The coronavirus challenged compassion-providing ministries in new ways
It’s a curious thing: casting a dynamic performer to play a larger-than-life personality. Even if the portrayal is supposed to be unflattering, it can still create a powerful lure. Such is the case with Oscar winner Cate Blanchett playing conservative icon Phyllis Schlafly in the hit FX drama Mrs. America (rated TV-MA for language).
The show, which currently ranks as one of Rotten Tomatoes’ most popular, follows the rise of the Equal Rights Amendment and its eventual defeat, thanks to Schlafly and her army of homemakers.
The show depicts the feminists as fiery, intellectual, and even glamorous in their crusade. Rose Byrne as Gloria Steinem is especially attractive. She not only boasts the willowy loveliness of a Hollywood starlet, she’s also the only icon of the era to show real concern for the average women these ideological titans are supposed to be representing in their Capitol Hill clashes.
Steinem shuns positions of power, caring more about the cause than raising her personal profile. She doesn’t let a busy schedule deter her from engaging with an anonymous young mother, her brow wrinkling with empathy to hear of the woman’s shame over having an abortion. Most especially, Steinem resists capitalizing on her good looks, even for the sake of the movement.
Schlafly, by contrast, gamely slaps on a swimsuit for a fashion show fundraiser. She rules her organization (which she at one point tries to name after herself) with a perfectly manicured iron fist, sweeping aside any upstart housewife who might try to usurp her position. Ambitious and grasping, she callously jokes about feminism as the refuge of spinsters—within earshot of her unmarried, middle-aged sister, ignoring the wide eyes of pain the remark produces.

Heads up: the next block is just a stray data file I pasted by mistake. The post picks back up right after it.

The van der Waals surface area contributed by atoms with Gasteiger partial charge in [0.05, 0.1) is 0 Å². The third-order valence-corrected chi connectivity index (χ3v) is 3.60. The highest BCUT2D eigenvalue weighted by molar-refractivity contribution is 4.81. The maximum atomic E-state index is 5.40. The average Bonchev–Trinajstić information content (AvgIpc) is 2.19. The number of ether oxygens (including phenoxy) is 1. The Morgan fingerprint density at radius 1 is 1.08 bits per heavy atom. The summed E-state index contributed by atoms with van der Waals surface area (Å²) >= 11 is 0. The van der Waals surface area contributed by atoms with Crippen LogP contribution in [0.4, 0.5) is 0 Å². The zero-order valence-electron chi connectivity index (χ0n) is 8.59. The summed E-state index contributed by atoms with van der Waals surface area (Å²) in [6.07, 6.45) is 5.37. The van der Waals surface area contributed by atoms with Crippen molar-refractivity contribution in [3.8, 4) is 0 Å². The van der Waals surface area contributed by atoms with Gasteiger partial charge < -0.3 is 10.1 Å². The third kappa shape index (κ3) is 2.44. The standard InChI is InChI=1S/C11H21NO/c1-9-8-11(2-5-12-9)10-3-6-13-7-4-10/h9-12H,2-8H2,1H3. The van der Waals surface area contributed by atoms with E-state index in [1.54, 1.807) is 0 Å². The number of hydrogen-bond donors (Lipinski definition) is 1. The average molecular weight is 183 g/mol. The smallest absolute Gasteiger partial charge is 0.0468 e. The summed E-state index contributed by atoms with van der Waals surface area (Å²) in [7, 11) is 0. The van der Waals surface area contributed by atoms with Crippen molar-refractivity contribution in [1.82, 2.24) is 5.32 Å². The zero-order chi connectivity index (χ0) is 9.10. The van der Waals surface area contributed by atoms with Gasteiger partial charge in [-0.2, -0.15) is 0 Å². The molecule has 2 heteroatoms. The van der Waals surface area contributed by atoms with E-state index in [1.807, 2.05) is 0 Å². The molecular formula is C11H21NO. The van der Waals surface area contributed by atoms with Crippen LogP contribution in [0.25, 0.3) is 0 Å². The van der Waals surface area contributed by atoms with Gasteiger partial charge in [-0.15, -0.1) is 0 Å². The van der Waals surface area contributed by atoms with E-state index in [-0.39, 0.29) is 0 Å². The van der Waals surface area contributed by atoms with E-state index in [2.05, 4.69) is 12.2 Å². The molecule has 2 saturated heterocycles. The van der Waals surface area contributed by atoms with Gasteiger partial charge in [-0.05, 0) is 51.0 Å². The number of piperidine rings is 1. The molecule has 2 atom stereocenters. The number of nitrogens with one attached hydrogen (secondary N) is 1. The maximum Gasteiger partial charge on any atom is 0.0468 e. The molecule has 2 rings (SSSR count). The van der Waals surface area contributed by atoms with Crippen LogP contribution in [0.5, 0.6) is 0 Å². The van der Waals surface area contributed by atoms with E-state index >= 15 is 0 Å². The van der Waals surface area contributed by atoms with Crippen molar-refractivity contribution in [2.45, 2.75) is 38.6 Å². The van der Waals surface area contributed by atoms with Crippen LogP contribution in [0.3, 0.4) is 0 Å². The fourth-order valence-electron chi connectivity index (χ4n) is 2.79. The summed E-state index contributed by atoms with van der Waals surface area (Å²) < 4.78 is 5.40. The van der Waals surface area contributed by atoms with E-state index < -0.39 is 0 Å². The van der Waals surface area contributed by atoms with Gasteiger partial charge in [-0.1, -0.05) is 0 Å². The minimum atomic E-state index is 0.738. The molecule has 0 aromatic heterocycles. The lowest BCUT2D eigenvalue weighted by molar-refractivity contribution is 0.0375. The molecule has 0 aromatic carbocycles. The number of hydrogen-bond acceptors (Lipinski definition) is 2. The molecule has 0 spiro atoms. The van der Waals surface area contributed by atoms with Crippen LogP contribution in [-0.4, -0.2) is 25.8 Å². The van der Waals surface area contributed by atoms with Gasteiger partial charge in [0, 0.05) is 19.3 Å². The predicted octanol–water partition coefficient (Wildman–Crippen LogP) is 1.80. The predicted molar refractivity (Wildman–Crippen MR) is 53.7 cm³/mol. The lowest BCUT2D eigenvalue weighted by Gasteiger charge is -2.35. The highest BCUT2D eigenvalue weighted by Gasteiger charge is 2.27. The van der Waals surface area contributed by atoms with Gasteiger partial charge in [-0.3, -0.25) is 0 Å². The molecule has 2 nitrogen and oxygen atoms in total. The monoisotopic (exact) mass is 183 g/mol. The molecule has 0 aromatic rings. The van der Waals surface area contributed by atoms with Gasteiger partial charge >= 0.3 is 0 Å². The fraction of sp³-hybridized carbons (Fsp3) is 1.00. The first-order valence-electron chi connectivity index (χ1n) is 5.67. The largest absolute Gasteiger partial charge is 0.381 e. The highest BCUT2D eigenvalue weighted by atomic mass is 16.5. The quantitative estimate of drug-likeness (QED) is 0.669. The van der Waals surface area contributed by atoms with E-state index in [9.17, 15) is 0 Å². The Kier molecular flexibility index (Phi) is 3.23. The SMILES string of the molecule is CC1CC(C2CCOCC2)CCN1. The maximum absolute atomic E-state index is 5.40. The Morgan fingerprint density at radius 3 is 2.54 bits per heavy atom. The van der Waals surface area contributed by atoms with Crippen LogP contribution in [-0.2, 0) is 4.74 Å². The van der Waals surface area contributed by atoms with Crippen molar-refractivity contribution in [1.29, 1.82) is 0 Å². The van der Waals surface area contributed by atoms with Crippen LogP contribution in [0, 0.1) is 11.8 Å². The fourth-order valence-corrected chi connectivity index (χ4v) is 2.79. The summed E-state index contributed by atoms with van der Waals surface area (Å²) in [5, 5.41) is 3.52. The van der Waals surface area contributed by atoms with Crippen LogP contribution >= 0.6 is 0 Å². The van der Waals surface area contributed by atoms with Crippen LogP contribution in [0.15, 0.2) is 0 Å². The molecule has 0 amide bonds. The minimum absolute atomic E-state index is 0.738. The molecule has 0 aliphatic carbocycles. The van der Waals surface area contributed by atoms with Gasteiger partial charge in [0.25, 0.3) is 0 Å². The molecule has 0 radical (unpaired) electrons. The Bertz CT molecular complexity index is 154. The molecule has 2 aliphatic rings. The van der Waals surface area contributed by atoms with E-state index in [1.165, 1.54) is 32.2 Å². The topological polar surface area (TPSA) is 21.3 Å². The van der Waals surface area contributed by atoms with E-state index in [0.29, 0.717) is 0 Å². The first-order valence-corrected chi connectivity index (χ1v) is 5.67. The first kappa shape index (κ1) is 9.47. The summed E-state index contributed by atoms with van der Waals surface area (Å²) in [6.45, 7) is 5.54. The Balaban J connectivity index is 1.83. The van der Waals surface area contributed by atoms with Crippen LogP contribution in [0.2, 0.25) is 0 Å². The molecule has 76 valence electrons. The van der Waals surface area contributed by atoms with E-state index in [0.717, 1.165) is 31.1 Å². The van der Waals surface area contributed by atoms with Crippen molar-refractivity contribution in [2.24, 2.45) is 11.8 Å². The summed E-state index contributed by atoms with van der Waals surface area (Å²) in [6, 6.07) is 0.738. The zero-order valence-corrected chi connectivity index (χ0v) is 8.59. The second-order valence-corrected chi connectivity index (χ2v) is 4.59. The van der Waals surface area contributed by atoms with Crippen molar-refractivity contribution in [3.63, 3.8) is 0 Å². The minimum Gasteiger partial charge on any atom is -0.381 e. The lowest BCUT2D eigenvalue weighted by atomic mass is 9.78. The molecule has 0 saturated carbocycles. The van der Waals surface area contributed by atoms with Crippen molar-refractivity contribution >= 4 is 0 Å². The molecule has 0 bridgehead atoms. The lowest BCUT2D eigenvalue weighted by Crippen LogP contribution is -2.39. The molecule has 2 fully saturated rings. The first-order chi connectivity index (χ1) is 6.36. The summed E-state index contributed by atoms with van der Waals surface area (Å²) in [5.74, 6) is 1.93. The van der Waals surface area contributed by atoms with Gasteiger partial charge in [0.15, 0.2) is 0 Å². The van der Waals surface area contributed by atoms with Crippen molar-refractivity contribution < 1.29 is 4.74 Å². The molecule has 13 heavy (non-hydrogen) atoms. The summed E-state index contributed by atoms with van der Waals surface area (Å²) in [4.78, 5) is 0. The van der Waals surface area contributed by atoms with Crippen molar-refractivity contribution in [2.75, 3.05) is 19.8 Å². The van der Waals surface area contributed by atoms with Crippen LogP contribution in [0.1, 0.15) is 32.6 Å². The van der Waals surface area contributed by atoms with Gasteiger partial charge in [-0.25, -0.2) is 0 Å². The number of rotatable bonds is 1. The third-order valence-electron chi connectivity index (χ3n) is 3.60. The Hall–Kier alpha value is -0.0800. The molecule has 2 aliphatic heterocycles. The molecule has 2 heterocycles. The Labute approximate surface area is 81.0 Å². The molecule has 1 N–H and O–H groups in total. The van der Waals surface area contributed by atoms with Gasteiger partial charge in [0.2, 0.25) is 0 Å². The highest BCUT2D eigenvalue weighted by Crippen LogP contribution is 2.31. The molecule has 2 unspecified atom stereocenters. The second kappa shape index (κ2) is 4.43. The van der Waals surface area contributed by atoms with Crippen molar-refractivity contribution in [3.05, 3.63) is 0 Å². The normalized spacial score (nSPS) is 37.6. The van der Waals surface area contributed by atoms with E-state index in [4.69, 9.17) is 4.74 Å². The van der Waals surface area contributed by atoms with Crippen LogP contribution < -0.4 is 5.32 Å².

Schlafly’s family members have made it clear Mrs. America’s creators made no effort to consult them or anyone who knew Schlafly well. But even as producers craft a fictional Schlafly to suit their desired ends, inconsistencies shine through. To wit, it seems a bit laughable to depict a woman with six children as icy and unresponsive to her husband’s affection.
But the real disconnect comes when the show sneers at Schlafly’s dire warnings that the feminist movement will lead to a genderless society of women in foxholes. At this moment, boys are competing in women’s sports and using their locker rooms and restrooms. A Texas judge ruled that the males-only military draft is unconstitutional. And, just a few weeks ago, a U.S. military commission issued a report recommending making women eligible for the draft.
Even halfway perceptive viewers will have to ask themselves in what way Schlafly’s concerns were overblown. Complex and compelling, Mrs. America can’t conceal the charisma of a singular figure who gave voice to tens of millions of voiceless American women.